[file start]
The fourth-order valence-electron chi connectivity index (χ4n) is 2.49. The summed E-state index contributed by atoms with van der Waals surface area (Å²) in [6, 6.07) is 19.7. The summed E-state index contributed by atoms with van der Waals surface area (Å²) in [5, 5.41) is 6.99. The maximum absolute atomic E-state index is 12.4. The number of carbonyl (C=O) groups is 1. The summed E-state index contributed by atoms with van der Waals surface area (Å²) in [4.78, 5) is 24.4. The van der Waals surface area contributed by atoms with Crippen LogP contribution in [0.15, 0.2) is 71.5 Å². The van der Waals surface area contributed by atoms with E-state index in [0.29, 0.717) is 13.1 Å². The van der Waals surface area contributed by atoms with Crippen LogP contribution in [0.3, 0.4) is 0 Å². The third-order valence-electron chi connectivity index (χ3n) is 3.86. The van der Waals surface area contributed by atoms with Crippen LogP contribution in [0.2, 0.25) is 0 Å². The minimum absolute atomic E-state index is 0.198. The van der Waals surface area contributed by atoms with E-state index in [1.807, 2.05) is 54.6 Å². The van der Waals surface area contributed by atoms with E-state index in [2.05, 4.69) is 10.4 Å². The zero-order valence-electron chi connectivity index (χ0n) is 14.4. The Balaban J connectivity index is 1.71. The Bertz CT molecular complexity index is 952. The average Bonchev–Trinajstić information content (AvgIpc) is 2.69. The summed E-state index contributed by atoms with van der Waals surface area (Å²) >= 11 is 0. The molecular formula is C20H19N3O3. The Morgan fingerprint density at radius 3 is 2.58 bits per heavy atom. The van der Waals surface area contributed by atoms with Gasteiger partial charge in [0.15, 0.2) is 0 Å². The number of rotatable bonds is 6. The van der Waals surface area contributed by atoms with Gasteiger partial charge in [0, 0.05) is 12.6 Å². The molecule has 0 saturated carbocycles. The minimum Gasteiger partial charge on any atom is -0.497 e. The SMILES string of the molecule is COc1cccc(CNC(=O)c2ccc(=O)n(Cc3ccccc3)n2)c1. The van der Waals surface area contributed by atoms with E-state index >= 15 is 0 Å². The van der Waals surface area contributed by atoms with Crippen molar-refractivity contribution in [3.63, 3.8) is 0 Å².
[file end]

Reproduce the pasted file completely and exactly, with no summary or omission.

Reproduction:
The fourth-order valence-electron chi connectivity index (χ4n) is 2.49. The summed E-state index contributed by atoms with van der Waals surface area (Å²) in [6, 6.07) is 19.7. The summed E-state index contributed by atoms with van der Waals surface area (Å²) in [5, 5.41) is 6.99. The maximum absolute atomic E-state index is 12.4. The number of carbonyl (C=O) groups is 1. The summed E-state index contributed by atoms with van der Waals surface area (Å²) in [4.78, 5) is 24.4. The van der Waals surface area contributed by atoms with Crippen LogP contribution in [0.15, 0.2) is 71.5 Å². The van der Waals surface area contributed by atoms with E-state index in [0.29, 0.717) is 13.1 Å². The van der Waals surface area contributed by atoms with Crippen LogP contribution in [0.3, 0.4) is 0 Å². The third-order valence-electron chi connectivity index (χ3n) is 3.86. The van der Waals surface area contributed by atoms with Crippen LogP contribution in [0.2, 0.25) is 0 Å². The minimum absolute atomic E-state index is 0.198. The van der Waals surface area contributed by atoms with E-state index in [1.807, 2.05) is 54.6 Å². The van der Waals surface area contributed by atoms with E-state index in [2.05, 4.69) is 10.4 Å². The zero-order valence-electron chi connectivity index (χ0n) is 14.4. The Balaban J connectivity index is 1.71. The Bertz CT molecular complexity index is 952. The average Bonchev–Trinajstić information content (AvgIpc) is 2.69. The summed E-state index contributed by atoms with van der Waals surface area (Å²) >= 11 is 0. The molecular formula is C20H19N3O3. The Morgan fingerprint density at radius 3 is 2.58 bits per heavy atom. The van der Waals surface area contributed by atoms with Gasteiger partial charge in [0.15, 0.2) is 0 Å². The number of rotatable bonds is 6. The van der Waals surface area contributed by atoms with Gasteiger partial charge in [0, 0.05) is 12.6 Å². The molecule has 0 saturated carbocycles. The minimum Gasteiger partial charge on any atom is -0.497 e. The SMILES string of the molecule is COc1cccc(CNC(=O)c2ccc(=O)n(Cc3ccccc3)n2)c1. The van der Waals surface area contributed by atoms with E-state index >= 15 is 0 Å². The van der Waals surface area contributed by atoms with Crippen molar-refractivity contribution in [3.63, 3.8) is 0 Å².